Friday, September 28, 2012

Uncle Rollin's Headstone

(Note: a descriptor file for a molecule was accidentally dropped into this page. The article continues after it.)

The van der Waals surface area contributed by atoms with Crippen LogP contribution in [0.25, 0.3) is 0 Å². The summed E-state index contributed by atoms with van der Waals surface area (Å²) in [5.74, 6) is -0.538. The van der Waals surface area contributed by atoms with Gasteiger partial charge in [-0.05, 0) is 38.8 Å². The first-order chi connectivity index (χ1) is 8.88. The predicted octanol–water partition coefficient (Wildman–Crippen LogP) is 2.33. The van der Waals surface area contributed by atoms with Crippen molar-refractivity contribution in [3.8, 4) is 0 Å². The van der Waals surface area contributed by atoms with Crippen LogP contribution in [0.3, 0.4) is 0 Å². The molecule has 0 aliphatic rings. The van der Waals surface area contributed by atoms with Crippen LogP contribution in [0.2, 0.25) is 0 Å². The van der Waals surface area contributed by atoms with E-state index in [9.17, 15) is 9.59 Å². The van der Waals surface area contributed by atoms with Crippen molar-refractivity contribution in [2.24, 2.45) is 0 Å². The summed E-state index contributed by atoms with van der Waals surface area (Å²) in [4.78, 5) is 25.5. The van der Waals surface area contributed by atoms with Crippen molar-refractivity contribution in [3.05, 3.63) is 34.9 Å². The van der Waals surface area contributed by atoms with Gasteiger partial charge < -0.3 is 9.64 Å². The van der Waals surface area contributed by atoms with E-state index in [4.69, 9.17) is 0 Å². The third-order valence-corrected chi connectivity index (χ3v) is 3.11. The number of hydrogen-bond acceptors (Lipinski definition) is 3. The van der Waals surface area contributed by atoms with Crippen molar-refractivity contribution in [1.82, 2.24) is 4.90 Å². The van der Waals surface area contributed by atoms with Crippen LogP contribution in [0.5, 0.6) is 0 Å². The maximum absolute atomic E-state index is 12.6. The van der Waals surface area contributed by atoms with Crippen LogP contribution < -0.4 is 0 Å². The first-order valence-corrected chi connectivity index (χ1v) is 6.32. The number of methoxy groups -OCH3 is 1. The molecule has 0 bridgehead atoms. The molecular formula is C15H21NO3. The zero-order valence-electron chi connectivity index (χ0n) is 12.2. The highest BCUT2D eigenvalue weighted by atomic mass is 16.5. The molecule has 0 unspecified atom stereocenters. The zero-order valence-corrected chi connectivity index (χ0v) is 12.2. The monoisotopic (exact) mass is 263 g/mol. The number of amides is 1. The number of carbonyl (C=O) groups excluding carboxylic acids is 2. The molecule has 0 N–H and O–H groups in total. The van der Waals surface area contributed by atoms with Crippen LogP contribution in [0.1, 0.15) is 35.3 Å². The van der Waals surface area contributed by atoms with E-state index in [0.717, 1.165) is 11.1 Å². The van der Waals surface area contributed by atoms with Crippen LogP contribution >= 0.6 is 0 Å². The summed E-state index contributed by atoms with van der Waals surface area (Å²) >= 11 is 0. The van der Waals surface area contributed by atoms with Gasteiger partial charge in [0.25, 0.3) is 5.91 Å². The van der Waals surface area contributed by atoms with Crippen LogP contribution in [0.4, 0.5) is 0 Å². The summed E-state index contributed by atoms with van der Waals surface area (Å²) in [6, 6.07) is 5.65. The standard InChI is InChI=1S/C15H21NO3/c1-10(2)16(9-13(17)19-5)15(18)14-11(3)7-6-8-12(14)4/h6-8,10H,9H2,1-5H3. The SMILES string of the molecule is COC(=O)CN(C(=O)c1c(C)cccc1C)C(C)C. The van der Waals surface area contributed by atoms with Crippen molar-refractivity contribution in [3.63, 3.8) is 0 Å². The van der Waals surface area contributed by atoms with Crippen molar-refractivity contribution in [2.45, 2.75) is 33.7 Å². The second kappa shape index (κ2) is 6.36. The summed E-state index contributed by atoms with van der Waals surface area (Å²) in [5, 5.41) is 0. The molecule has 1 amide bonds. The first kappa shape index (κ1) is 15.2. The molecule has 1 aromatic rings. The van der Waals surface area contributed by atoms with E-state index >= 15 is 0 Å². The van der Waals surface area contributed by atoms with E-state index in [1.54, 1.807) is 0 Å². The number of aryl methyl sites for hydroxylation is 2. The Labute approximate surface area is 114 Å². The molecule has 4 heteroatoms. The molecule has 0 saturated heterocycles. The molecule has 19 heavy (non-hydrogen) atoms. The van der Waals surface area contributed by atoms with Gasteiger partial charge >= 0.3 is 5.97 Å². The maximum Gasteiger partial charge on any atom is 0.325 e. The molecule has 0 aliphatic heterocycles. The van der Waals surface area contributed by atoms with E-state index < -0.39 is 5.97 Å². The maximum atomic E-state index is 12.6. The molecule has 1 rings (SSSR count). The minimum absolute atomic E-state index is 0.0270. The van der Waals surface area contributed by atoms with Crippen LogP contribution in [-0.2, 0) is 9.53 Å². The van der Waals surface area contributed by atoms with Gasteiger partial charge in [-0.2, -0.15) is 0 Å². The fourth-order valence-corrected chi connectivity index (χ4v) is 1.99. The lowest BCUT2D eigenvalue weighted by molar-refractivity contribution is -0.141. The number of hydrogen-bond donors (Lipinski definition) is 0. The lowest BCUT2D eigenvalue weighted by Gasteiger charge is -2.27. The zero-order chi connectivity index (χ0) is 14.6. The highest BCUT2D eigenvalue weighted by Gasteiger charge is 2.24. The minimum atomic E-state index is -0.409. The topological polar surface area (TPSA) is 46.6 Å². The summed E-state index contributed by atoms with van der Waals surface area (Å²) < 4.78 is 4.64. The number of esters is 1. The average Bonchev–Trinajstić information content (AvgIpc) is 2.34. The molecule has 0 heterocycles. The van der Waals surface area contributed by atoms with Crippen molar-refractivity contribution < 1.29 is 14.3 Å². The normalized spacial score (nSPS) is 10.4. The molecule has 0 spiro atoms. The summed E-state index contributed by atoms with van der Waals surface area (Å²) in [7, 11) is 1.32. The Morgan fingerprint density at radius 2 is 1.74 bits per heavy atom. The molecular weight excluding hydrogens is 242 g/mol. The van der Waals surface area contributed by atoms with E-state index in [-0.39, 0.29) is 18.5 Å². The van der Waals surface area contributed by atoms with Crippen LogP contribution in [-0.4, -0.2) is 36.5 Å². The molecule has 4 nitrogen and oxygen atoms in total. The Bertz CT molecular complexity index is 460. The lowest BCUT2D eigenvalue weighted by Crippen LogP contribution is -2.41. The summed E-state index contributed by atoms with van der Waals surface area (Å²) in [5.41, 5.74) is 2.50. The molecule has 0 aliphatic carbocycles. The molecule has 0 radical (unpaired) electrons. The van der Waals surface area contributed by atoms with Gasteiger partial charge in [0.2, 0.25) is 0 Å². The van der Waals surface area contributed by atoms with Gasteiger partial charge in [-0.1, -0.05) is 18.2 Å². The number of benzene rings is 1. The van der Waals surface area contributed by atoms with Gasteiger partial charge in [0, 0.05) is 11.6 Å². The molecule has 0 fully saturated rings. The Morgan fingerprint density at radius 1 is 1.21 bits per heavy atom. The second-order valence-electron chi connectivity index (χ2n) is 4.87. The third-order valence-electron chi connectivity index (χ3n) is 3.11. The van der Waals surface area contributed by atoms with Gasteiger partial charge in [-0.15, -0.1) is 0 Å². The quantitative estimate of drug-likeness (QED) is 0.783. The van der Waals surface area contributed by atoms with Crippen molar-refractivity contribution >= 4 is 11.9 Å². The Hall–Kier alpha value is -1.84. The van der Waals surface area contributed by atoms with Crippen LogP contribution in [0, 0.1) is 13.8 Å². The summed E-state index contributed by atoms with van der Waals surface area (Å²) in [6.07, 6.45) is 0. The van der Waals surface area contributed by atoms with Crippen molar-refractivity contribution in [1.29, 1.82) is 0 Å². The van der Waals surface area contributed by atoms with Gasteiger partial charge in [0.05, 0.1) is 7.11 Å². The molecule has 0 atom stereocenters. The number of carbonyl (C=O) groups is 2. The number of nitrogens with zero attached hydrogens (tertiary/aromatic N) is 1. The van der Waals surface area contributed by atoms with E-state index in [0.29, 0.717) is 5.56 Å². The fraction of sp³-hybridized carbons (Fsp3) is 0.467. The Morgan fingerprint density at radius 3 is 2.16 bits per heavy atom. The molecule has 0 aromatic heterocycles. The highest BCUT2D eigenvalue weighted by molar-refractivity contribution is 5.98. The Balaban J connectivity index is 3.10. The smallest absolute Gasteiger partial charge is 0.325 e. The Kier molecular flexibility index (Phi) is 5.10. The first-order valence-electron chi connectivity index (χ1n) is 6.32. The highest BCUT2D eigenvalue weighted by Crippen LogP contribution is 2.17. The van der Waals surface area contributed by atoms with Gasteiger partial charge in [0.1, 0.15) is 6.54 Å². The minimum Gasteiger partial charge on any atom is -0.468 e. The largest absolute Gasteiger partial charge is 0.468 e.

On our return home from New England this past July we made a scheduled stop at Congressional Cemetery in Washington, DC to visit the grave of my grand uncle, Rollin Farquhar Webber. Back around April 2011 I started posting the results of my research on Uncle Rollin. I found him a pretty interesting character, perhaps because I was able to document a sizable amount of information on his life from photographs, newspaper articles, census reports, and more. Starting with the first record I uncovered on him, the 1880 Federal Census Record for Oxford, Maine where he was listed at the age of "4/12" (four months) and ending with the Allentown, Pa newspaper obituary notice I found in the public library in Allentown. After serving as a fusilier (counterpart to today's Marines) in the Spanish American War, he distinguished himself as a machinist at the Boston Navy Yard, the Washington (DC) Navy Yard, and finished his career with the Navy serving as an inspector with the Navy's Bureau of Ordinance in Bethlehem, Pa. He married his first wife in 1910 but sadly, she died from complications from childbirth a year and a half later. The unnamed infant son also died. He married his second wife in 1913 and in 1915 they had a son who was named after Rollin. I found one reference to the son in 1930 when he accompanied Rollin to New Hampshire to celebrate the 25th wedding anniversary of Rollin's sister, Florence (my grandmother), but I've uncovered very little else on both the son and the second wife. Apparently the second marriage was not a happy union despite their having a child together as documented by wife #2 listed on the 1930 Washington, DC Federal Census with marital status "D" for divorced while Uncle Rollin shows up in Philadelphia that same year with wife number three. The newspaper article on the silver wedding anniversary lists Rollin in attendance "from Philadelphia with his wife and son" but I can't tell for sure which wife he was with, number 2 or number 3! Probably 3 but just my guess. Rollin also managed to be issued a patent in 1915 for a "motor vehicle starting device."  From this and his varied assignments with the Navy yard and the Ordinance Bureau, I'm pretty sure Rollin wasn't just your average everyday journeyman machinist but a very skilled machinist to say the least.